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Ripley's Believe It or Not

Ripley's Believe It or Not

Truths stranger than fiction have captivated writers ever since there have been books. But for most twentieth-century Americans, the phrase "Believe it or not!" is indissolubly wedded to the name of Robert Le Roy Ripley, whose illustrated panel of wonders and curiosities was published in hundreds of newspapers across the United States. Although Ripley himself died in 1949, his famous brainchild continued to be produced by his successors throughout the twentieth century.

Ripley's career might have been very different but for several strokes of luck. In 1907, as a boy of 14 in Santa Rosa, California, he sold his first cartoon to the humor magazine Life. Later, while he was still a teenager, his talent was recognized by a neighbor, Carol Ennis, who steered him to his first newspaper job with the San Francisco Bulletin.

But Ripley's biggest break came after he moved to Manhattan and got hired as a sports cartoonist for the New York Globe. Casting about for ideas in a slow week, he hit on the idea of drawing up a panel of surprising sports facts, heading it "Believe It or Not." Reader response was overwhelmingly enthusiastic, and his editors urged him to do more in the same vein.

Ripley soon branched out beyond sports oddities to all of the world's wonders, and "Believe It or Not" was in limited syndication, earning him a modest but respectable $10,000 annually by the end of 1927, the year he moved to the New York Post. (It was also the year of one of his most famous cartoons, in which he pointed out that "The Star-Spangled Banner" was not the national anthem because America had never officially designated one. As a result Congress was flooded with letters, resulting in the statutory adoption of the song in 931.) In 1929, Ripley was sought out by the head of King Features Syndicate, Joseph V. Connolly, who had been sent a laconic telegram from William Randolph Hearst saying "SIGN RIPLEY." Ripley signed, and his income immediately jumped tenfold; by the mid-1930s he was making $500,000 a year, enabling him to travel worldwide and to buy expensive properties on Long Island and in Florida.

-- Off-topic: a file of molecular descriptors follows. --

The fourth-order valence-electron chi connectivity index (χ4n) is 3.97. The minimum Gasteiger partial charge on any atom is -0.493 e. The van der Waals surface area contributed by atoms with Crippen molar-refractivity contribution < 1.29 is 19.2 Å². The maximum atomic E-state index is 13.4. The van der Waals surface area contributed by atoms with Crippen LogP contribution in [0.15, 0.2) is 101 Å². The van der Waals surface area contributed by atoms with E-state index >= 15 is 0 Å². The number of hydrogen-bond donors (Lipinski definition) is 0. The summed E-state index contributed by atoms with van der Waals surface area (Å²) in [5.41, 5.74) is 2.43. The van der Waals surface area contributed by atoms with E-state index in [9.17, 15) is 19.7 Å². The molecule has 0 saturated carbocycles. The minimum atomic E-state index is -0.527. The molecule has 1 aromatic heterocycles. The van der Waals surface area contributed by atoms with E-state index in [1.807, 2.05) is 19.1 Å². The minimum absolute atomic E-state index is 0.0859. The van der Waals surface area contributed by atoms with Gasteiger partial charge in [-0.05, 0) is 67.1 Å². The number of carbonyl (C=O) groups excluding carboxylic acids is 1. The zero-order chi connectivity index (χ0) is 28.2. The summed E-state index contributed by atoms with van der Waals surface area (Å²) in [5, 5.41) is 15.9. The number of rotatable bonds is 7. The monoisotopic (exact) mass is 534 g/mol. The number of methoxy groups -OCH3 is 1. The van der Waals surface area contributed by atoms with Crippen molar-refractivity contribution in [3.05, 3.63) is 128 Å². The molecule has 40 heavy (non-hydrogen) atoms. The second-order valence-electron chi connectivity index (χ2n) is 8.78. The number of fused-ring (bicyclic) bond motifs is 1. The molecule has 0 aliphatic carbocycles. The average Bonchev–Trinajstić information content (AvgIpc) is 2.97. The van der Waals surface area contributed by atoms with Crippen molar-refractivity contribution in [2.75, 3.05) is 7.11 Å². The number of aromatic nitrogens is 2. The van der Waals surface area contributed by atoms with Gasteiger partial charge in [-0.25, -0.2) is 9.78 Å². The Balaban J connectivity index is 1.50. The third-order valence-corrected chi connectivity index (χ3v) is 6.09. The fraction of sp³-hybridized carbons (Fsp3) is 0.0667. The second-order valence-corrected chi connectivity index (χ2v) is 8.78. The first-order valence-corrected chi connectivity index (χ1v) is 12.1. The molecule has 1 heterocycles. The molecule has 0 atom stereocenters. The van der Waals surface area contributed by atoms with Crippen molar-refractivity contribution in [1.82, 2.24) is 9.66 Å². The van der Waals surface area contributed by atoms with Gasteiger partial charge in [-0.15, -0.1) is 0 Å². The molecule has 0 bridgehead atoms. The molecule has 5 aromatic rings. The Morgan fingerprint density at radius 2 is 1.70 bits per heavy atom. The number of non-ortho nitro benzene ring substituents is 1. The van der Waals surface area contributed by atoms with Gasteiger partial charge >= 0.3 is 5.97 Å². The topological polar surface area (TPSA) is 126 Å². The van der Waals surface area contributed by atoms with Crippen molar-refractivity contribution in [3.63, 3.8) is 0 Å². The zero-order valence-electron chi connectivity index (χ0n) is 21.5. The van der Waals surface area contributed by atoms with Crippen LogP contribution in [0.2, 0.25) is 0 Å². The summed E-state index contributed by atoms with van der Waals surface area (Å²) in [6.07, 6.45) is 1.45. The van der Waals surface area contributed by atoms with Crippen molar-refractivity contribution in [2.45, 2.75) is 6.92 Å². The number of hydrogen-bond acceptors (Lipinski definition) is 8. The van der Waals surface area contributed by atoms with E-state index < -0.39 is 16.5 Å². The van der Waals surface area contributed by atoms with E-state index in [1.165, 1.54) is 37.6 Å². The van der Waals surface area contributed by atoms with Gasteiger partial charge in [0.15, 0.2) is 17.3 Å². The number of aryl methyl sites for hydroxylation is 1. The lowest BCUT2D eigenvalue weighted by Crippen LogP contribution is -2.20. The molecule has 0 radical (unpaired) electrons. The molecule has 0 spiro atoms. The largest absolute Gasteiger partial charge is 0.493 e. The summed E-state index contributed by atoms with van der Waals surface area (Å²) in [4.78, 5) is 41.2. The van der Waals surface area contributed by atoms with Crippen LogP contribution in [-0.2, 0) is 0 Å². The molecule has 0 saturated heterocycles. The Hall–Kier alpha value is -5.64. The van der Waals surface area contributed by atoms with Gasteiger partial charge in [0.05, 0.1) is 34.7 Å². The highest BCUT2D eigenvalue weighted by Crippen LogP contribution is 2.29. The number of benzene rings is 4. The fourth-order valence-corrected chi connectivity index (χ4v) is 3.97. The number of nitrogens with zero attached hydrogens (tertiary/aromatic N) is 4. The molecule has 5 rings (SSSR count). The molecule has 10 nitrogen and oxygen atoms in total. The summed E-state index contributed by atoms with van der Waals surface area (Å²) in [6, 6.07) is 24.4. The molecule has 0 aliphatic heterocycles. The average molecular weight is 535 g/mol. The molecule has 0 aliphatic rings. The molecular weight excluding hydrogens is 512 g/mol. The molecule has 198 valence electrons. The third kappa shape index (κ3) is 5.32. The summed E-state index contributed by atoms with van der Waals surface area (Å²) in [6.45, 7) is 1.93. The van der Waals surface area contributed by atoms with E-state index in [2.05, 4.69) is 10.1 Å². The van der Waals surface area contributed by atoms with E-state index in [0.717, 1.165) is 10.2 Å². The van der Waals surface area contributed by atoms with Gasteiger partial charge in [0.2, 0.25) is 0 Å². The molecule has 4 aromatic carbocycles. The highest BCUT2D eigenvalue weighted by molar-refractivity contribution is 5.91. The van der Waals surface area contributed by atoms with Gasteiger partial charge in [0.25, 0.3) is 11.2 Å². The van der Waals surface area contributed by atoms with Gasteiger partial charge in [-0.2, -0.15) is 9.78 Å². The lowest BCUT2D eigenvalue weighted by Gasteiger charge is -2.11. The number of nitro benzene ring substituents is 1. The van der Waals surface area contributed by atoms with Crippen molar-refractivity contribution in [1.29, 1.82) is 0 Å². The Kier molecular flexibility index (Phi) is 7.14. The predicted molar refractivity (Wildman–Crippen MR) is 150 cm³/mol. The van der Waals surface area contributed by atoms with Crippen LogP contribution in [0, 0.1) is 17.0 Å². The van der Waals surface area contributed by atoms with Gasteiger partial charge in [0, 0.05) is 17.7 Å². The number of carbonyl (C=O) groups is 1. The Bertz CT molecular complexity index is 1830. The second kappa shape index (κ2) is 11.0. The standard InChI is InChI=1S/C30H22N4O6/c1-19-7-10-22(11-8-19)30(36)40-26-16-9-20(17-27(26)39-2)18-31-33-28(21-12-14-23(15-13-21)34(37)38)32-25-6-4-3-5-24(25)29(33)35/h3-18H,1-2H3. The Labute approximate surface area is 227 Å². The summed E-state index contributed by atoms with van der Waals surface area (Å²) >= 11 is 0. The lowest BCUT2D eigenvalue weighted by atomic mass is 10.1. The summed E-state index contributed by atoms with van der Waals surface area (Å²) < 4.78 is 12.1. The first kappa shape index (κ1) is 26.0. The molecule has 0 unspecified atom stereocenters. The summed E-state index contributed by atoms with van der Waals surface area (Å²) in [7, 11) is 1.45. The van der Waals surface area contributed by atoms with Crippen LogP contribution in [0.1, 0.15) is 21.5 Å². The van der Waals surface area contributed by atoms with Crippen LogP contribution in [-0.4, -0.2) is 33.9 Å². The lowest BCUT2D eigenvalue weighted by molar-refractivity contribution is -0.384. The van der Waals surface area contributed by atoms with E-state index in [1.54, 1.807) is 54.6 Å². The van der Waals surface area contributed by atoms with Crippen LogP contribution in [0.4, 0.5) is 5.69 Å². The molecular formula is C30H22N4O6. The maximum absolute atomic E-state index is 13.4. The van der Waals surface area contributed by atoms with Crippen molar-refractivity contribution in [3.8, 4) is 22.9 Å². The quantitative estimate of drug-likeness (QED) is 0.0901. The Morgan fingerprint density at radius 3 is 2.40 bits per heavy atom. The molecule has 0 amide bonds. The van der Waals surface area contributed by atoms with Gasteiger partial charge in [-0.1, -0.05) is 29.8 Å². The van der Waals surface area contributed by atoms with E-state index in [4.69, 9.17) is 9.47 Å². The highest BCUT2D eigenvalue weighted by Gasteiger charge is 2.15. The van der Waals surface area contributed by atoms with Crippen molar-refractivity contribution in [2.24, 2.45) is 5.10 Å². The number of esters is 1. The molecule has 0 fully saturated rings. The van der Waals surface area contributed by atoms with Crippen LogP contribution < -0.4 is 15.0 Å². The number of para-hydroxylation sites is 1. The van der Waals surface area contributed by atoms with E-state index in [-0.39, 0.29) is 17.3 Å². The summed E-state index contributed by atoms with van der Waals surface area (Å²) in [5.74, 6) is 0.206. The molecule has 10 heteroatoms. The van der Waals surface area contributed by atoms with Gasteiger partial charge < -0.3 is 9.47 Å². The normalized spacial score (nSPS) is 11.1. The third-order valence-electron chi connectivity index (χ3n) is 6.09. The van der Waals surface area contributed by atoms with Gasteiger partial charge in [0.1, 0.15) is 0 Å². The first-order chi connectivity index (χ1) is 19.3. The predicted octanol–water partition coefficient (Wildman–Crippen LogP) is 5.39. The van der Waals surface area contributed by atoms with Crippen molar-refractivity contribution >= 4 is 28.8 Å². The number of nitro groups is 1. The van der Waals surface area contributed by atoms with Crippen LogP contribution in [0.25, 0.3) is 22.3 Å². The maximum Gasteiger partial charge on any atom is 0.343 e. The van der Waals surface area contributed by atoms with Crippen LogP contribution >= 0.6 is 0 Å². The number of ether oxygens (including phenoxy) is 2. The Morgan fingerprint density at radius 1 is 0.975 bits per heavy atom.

Ripley's staff grew until he had dozens of paid assistants. One of his most loyal researchers was Norbert Pearlroth, who had been hired in the 1920s because he knew 14 languages. Pearlroth became legendary at the New York Public Library reading room, where he could be seen nearly every day for over 50 years, combing foreign journals for the unusual facts that were the feature's stock in trade. (Although Ripley left Pearlroth a surprisingly modest bequest when he died—only $5000—the cartoonist had also put Pearlroth's son through school at his own expense.)

Facts were true to Ripley so long as they were in print somewhere. Hearing of a president of Mexico whose term had set a record for brevity (37 minutes from inauguration to assassination), Ripley set his research team scouring sources, until, in the 9832nd book checked, the desired documentation was found. Some of Ripley's eye-openers were simply matters of deduction: Based on a growth rate extrapolated from two fourteenth-century censuses of China plus the standard day's march for U.S. Army infantry units, Ripley came up with one of his most famous panels, the "Marching Chinese," which purported to demonstrate that if all the inhabitants of China were to begin marching four abreast past a given point, their numbers and birth rate were such that the column would never end.